How To Identify Skin Tags and Moles

How To Identify Skin Tags and Moles

Clear and spot free skin is perceived as an indicator of good health. Any changes in the outer appearance of our skin is often considered as a tell-tale sign of underlying medical problems. Conditions like skin tags and moles are a cause of concern for a lot of people who have these unsightly growths on exposed body parts such as face, neck and arms. Since, these skin conditions greatly underplay the cosmetic appearance of an individual, most people turn to surgical procedures to get them removed completely. There are many health conditions that contribute to development of skin tags and moles, it becomes crucial to address them to prevent any occurrences in future.

Both skin tags and moles are benign growths on the surface of the skin but starkly differ from each other in the way they look and the conditions that precede their occurrence. High insulin levels, obesity and hormonal irregularities are some of the factors that contribute to development of skin tags. On the contrary, moles are caused by a collection of pigment releasing cells called melanocytes on skin surface. The pigment contained in melanocytes is responsible for brown or black hue of the mole. Moles are generally caused due to over exposure to sun or certain hormonal changes and mostly affect fair skinned people. Certain moles have a possibility of turning into a cancer and may signal melanoma, a form of skin cancer. Such moles have a particular set of characteristics that distinguish them from non-cancerous moles.

Most skin tags or moles are not a cause of major concern from health point of view unless they become infected or suddenly start to change in the way they look. Moles that change in shape, size or colour might be a sign of melanoma and should be assessed by a medical professional at the earliest as they have a chance to spread to other parts of the body. In case, you are planning to get the skin tag or mole removed, it is crucial to stay updated on correct information regarding both conditions to be able to tell the difference between the two. We have outlined parameters that need to be assessed for easy identification of skin tags and moles.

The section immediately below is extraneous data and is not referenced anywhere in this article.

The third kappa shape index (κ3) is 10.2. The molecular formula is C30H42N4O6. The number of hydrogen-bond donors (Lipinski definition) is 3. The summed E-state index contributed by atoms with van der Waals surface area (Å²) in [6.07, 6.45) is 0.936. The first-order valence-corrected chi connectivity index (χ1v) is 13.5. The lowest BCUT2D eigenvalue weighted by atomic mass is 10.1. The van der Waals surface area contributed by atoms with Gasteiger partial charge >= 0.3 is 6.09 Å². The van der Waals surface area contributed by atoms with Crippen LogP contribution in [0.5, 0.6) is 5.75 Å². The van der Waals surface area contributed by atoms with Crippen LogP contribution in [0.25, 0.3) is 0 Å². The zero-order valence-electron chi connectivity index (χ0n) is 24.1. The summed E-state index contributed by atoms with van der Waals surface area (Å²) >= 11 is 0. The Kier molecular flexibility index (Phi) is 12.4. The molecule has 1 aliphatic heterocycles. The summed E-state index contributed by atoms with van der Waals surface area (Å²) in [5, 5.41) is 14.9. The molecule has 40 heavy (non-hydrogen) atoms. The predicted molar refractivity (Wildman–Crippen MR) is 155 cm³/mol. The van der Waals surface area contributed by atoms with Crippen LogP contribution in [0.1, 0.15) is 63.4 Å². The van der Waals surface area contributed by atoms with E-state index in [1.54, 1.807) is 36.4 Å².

Skin tags are round tubular growths on the surface of the skin. These growths are attached to the skin with a stalk like structure. Moles are generally tiny circular spots with defined edges on the surface of the skin. Pre- cancerous moles are asymmetrical in shape and have ragged undefined edges.

Skin tags are smooth in texture and dangle outward from the surface of the skin. They tend to move around and rub along surrounding skin area when they come in contact with clothing. Moles vary in texture. They may be smooth or have a slightly rough and raised texture and lie flat against the skin surface. Moles that bleed or ooze fluid can be a sign of melanoma.

Skin tags generally start out as small lumps of skin tissue and are typically about 2mm to 5 mm in diameter. Some skin tags may grow bigger up to the size of a grape. Moles are less than 6mm in diameter. Size of pre-cancerous moles is not uniform and keeps changing with time.

Most skin tags are fleshy or slightly darker coloured than the rest of the skin. Some skin tags acquire a purple or black tinge if they get injured or twisted due to which the oxygen supply gets cut off and leads to darkening of the tag. Such skin tags die within a short span of time and eventually fall off on their own. Moles are usually brown or black in colour and have an even tone. Some moles exhibit two or three shades of colours ranging from black, brown, blue, pink or even red. Such moles are cancerous in nature and need to be thoroughly examined by a doctor.

Skin tags are likely to occur in places that are prone to constant friction such as skin creases and folds. Moles can appear on any part of the body that remains exposed to sunlight. Cancerous moles tend to spread to other body parts if they begin to grow inside the layers of skin and therefore need to be timely treated.

About the Author

Harvey lives with his wife, daughter, and two golden retrievers in one of the many stone houses in Stamford, UK. He is a freelance writer and a content strategist with many top health and beauty product companies like Tagband: makers one of the most popular skin tag removal devices in UK. When he is not working he can be found sipping coffee in one of the cafe's overlooking river Welland.